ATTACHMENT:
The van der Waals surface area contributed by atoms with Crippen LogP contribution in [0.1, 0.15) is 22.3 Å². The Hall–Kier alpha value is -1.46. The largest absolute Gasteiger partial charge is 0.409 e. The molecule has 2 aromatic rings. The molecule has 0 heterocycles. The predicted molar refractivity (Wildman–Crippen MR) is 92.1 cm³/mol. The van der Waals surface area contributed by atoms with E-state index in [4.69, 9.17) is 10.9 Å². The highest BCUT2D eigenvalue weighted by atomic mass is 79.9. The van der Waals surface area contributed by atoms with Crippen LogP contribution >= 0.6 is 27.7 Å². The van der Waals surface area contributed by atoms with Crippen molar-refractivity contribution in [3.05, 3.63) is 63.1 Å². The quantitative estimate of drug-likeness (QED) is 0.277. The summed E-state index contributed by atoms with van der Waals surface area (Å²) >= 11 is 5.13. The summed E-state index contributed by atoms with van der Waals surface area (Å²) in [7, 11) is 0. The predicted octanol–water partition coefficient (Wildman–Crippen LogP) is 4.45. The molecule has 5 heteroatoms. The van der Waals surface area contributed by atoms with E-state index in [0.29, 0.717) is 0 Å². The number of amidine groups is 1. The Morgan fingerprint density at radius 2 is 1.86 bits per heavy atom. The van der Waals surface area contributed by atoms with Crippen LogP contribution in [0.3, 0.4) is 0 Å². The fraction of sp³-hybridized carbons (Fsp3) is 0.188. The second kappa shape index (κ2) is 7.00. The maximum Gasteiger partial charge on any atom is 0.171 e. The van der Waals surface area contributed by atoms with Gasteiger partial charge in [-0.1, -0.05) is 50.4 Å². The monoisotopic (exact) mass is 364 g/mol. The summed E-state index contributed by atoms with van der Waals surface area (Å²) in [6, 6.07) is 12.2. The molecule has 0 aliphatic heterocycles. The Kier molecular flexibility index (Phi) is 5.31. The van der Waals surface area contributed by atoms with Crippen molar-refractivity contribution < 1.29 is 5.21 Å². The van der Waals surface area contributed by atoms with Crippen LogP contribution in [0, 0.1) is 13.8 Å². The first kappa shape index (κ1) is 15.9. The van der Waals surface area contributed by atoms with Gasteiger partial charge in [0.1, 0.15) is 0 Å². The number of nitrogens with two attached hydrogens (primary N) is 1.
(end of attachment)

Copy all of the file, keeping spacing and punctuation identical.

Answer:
The van der Waals surface area contributed by atoms with Crippen LogP contribution in [0.1, 0.15) is 22.3 Å². The Hall–Kier alpha value is -1.46. The largest absolute Gasteiger partial charge is 0.409 e. The molecule has 2 aromatic rings. The molecule has 0 heterocycles. The predicted molar refractivity (Wildman–Crippen MR) is 92.1 cm³/mol. The van der Waals surface area contributed by atoms with E-state index in [4.69, 9.17) is 10.9 Å². The highest BCUT2D eigenvalue weighted by atomic mass is 79.9. The van der Waals surface area contributed by atoms with Crippen LogP contribution >= 0.6 is 27.7 Å². The van der Waals surface area contributed by atoms with Crippen molar-refractivity contribution in [3.05, 3.63) is 63.1 Å². The quantitative estimate of drug-likeness (QED) is 0.277. The summed E-state index contributed by atoms with van der Waals surface area (Å²) >= 11 is 5.13. The summed E-state index contributed by atoms with van der Waals surface area (Å²) in [7, 11) is 0. The predicted octanol–water partition coefficient (Wildman–Crippen LogP) is 4.45. The molecule has 5 heteroatoms. The van der Waals surface area contributed by atoms with E-state index in [0.29, 0.717) is 0 Å². The number of amidine groups is 1. The Morgan fingerprint density at radius 2 is 1.86 bits per heavy atom. The van der Waals surface area contributed by atoms with Crippen LogP contribution in [0.3, 0.4) is 0 Å². The fraction of sp³-hybridized carbons (Fsp3) is 0.188. The second kappa shape index (κ2) is 7.00. The maximum Gasteiger partial charge on any atom is 0.171 e. The van der Waals surface area contributed by atoms with Gasteiger partial charge in [-0.1, -0.05) is 50.4 Å². The monoisotopic (exact) mass is 364 g/mol. The summed E-state index contributed by atoms with van der Waals surface area (Å²) in [6, 6.07) is 12.2. The molecule has 0 aliphatic heterocycles. The Kier molecular flexibility index (Phi) is 5.31. The van der Waals surface area contributed by atoms with Crippen molar-refractivity contribution < 1.29 is 5.21 Å². The van der Waals surface area contributed by atoms with Crippen LogP contribution in [0, 0.1) is 13.8 Å². The first kappa shape index (κ1) is 15.9. The van der Waals surface area contributed by atoms with Gasteiger partial charge in [0.1, 0.15) is 0 Å². The number of nitrogens with two attached hydrogens (primary N) is 1.